Where’s My Guidebook?: Historical Inaccuracies?

Take a Voyage Down to your Public Library

 

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“Children and young adults are discovering through the talents of young Meeno Peluce, and handsome Jon-Erik Hexum, that time-travel, romance, and adventure make learning about history fun.” – Brandon Tartikoff, President, NBC Entertainment (1982)

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On the surface, a Voyager’s mission is simple. They travel through time to set the course of history right. In a red-light zone, events unfold contrary to the historical record, and a distorted parallel world’s created. Once the Voyagers figure out the cause, they time-travel back to prevent the disturbance, and the Omni dings a comforting green light.

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To make historical events understandable, it’s necessary to “trim the fat” off adult themes, and weighty subject matter presented to children. Voyagers! (1982) kept most of its focus on positive contributions and world events. However, the writers didn’t avoid alluding to disasters or tremendous social injustices. Slavery in America and ancient Rome, the Salem Witchcraft Trials, the Titanic tragedy, Pearl Harbor, and the Jack the Ripper murders were just a few mentioned or highlighted.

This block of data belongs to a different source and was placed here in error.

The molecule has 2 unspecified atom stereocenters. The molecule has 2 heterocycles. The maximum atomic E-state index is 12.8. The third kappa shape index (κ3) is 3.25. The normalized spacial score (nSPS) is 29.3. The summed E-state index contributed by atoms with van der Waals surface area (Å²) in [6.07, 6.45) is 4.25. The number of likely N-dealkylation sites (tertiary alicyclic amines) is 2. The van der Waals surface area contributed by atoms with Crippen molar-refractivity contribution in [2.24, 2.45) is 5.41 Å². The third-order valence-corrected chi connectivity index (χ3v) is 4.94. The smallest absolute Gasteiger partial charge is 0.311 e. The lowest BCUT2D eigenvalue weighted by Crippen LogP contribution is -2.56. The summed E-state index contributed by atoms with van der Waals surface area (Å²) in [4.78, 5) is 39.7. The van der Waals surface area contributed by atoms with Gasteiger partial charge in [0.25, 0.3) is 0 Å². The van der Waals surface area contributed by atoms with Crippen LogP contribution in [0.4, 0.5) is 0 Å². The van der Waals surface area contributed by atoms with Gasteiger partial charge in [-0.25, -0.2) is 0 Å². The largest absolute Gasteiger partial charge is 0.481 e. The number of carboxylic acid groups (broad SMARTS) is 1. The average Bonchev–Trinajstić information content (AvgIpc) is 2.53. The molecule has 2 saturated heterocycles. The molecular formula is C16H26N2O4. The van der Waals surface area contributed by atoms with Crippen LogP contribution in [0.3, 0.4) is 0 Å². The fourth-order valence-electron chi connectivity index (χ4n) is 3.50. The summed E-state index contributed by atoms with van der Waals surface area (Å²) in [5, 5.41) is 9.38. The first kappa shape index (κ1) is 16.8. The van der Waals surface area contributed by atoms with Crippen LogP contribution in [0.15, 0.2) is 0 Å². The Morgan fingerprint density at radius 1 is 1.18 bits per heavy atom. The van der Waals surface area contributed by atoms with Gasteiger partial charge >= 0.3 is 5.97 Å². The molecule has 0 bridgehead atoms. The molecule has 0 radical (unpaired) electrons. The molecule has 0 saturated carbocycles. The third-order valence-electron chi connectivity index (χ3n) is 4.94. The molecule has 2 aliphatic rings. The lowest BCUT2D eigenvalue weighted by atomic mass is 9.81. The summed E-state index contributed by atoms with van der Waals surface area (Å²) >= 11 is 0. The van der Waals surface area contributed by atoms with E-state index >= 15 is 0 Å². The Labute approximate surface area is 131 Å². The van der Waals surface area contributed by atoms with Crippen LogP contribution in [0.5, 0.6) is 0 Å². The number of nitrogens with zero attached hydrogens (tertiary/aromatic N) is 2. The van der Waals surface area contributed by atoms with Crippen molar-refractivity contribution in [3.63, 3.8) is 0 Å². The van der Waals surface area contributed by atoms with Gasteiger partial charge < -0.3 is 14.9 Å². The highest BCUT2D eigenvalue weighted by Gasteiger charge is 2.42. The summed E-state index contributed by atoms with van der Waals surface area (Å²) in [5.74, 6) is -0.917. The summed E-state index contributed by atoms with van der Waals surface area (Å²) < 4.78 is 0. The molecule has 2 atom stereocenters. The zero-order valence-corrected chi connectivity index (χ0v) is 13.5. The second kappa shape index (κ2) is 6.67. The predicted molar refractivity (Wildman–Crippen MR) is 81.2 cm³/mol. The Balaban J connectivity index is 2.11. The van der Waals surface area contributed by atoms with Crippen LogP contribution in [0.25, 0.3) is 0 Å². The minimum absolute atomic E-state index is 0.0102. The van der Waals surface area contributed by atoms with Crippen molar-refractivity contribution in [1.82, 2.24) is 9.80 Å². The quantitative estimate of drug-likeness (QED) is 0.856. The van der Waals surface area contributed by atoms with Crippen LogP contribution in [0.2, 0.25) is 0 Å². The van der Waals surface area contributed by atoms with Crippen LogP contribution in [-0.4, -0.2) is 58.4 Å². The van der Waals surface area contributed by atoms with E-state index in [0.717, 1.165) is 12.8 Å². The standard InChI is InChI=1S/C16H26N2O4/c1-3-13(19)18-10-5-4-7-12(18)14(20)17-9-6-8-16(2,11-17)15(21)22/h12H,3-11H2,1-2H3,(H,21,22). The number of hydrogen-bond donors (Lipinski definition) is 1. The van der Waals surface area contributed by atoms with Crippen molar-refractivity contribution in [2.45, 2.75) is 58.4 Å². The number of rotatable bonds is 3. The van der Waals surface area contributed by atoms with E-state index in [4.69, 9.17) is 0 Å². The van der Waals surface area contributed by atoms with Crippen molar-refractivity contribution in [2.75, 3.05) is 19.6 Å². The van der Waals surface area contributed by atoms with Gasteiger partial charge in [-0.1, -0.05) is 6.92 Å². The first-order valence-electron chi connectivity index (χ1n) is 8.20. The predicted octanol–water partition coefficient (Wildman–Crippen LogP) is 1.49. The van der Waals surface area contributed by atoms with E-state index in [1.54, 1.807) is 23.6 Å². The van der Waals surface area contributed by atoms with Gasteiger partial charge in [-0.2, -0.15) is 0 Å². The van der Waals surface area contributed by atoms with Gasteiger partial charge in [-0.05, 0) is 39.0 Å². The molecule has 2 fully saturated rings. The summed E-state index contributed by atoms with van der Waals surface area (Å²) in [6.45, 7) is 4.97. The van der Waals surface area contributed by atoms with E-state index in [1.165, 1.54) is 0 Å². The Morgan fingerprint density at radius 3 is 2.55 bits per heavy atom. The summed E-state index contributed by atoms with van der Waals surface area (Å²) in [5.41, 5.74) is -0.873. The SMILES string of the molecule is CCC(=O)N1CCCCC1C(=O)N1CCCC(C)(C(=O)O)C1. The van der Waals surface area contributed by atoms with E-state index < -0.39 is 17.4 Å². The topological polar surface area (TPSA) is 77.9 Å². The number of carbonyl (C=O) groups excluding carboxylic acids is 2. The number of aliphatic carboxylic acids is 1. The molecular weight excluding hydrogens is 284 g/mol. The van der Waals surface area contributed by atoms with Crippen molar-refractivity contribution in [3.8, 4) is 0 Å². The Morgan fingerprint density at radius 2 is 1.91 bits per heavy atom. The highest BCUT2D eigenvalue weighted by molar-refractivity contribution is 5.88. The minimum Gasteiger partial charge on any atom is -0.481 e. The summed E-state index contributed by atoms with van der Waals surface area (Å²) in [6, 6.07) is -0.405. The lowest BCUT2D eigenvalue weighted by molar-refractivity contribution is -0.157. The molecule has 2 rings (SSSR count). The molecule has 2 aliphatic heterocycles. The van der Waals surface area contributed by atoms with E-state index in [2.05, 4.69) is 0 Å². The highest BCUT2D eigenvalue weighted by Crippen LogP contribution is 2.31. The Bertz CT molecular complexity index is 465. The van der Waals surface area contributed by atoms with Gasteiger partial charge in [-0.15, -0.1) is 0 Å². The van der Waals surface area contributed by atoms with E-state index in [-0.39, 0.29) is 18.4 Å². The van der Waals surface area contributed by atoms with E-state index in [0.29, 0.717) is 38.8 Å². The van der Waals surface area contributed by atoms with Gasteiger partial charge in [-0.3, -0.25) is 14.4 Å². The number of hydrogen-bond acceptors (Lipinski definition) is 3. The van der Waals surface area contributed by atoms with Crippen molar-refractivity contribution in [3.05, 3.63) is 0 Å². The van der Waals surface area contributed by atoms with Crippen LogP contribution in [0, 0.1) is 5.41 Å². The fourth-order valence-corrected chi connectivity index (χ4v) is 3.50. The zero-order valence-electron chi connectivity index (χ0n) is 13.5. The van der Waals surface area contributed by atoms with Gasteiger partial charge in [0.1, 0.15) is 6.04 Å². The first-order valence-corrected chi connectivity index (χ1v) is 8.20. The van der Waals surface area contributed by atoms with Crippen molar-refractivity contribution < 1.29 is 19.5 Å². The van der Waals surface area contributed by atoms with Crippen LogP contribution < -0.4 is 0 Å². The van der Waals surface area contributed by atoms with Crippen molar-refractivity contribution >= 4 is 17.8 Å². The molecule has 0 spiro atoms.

Writer Jill Sherman-Donner felt that Voyagers! (1982) wasn’t a kid’s show, but it included them. “It worked on two levels. Most of the time, we dealt with history in a rather light-hearted manner. We did touch on some intense moments in history. The Titanic was pretty heavy. I think we could have touched on the Diary of Anne Frank, but we would never have gone into Auschwitz, which is the most intense time I can think of.”